************ Sermon on Genesis 37 ************
By: Rev. Adrian Dieleman
This sermon was preached on July 20, 2014
"Favoritism, Arrogance, Jealousy, and Providence"
So far Moses has devoted most of Genesis to the history of the patriarchs. Having told us about Abraham, Isaac, and Jacob, Moses now tells us about Jacob’s sons, especially Joseph.
I want to remind you that the common theme in all of these stories is the promise of Genesis 3:15 – namely, the seed of the woman through whom Satan would be defeated and God’s purpose for mankind fulfilled.
A Today's Scripture reading begins with Jacob. He is living in the Promised Land. He has made peace with his brother. He has buried his favorite wife. His father has died.
You would think that in the providence of God everything would now be looking up for Jacob and his family. You might expect God's providence to make straight, easy paths for Jacob and His family. But, in the account of Jacob we see this is not the case. And, we have to admit it often is the same way for you and me. God's providence does not promise believers flowery beds of ease.
B Jacob's problems starts with sin – his own sin. Jacob is guilty of favoritism: we are told that he loved Joseph more than any of his other sons. So he made a richly ornamented robe for Joseph (Gen 37:3). The problem is Jacob's favoritism was done openly in front of the other sons; nothing secret here; no guessing on their part. Jacob's eleven other sons all saw that Jacob loved Joseph more than any of them (Gen 37:4). Wow, that has to hurt. The pain. The rejection.
We see Jacob following the sin of his own parents. Remember how Isaac loved Esau while Rebekah loved Jacob (Gen 25:28)? Remember the turmoil this caused, the conflict, the competition? Both boys competing for the love and affection of their parents. Both boys competing for the birthright and blessing.
Let me say this loud and clear to every parent and grandparent, teacher and leader: do NOT play favorites. Favoritism leads to arrogance and jealousy. Favoritism leads to rivalry and strife. Favoritism leads to unhealthy family life.
Parents exasperate their children when they play favorites. From that point on the unloved sons or daughters live their life trying to win father's or mother's approval. From that point on the golden boy or girl can do no wrong. Parents aren't supposed to play favorites. Instead, they are to bring up their children in the training and instruction of the Lord (Eph 6:4).
C You might argue in response that God plays favorites. When it comes right down to it, isn't that what election is? Doesn't God favor some people over others?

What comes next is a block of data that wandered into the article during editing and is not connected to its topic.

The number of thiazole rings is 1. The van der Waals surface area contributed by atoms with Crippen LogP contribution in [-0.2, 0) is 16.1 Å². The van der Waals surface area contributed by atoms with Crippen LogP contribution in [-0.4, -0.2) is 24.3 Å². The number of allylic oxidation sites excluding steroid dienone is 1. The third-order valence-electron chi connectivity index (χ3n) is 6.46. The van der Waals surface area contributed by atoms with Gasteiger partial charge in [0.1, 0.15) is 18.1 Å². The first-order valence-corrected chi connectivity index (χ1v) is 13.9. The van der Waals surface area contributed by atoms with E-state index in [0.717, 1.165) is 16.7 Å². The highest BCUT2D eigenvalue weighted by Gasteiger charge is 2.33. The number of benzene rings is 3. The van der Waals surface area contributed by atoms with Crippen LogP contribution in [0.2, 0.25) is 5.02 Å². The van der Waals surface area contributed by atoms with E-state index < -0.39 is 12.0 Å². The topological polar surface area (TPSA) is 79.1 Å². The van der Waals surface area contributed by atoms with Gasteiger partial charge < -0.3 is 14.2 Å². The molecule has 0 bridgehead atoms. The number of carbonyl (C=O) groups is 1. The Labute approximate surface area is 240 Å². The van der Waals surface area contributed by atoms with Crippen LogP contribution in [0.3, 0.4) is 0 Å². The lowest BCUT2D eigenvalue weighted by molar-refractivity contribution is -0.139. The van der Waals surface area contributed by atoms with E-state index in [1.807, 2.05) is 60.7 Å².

Go back to Isaac and Rebekah. Isaac favored Esau because of what he got out of it; Esau was a hunter and Isaac had a taste for wild game (Gen 25:28). As for Rebekah, she favored Jacob because of what she got out of it; Jacob was a quiet man, staying among the tents (Gen 25:28). Similarly, Jacob loved Joseph because he had been born to him by his favorite wife in his old age (Gen 37:3).
Man plays favorites because of selfish, self-centered reasons. Because of what we get out of it. Because it brings us pleasure. Because we gain something. Because it makes us feel good or feeds our ego.
But now look at God. Of all the peoples and nations on earth the nation of Israel was His favorite. Why? The LORD did not set His affection on Israel and choose her because she was more numerous than other peoples, for she was the fewest of all peoples (cf Deut 7:7). She wasn't better. She wasn't smarter. She wasn't more deserving. There was nothing about Israel that made God choose her. God gets nothing out of it. He chooses in Christ to demonstrate His mercy to the praise of the riches of His glorious grace (cf Deu 7:6,8).
Jacob was flat out wrong in playing favorites. He was flat out wrong in making this public so both Joseph and Joseph's brothers knew this.
D Did you notice the shift in names in the first three verses of Genesis 37? Twice the beginning of our passage uses the name "Jacob." We are told, "Jacob lived in the land." And, "This is the account of Jacob." But verse 3 uses the covenant name "Israel." We are told, "Israel loved Joseph more than any of his other sons." Israel, remember, means "struggles with God" and recalls the wrestling match by the River Jabbok (cf Gen 32:28).
Telling us what? Telling us Jacob is still wrestling with God. Telling us Jacob is still trying to go his own way. Telling us Jacob is still a saint in progress. Telling us Jacob is not yet perfect. Telling us that if a man like Jacob still has his ups and downs, then so do we. Don't ever forget, congregation, that even the holiest of saints makes only the smallest beginning in being obedient to God's commandments.
A Jacob's sin was favoritism. Joseph's sin was arrogance. Our Bible reading does not present a pretty picture of Joseph as he is portrayed as a spoiled young man.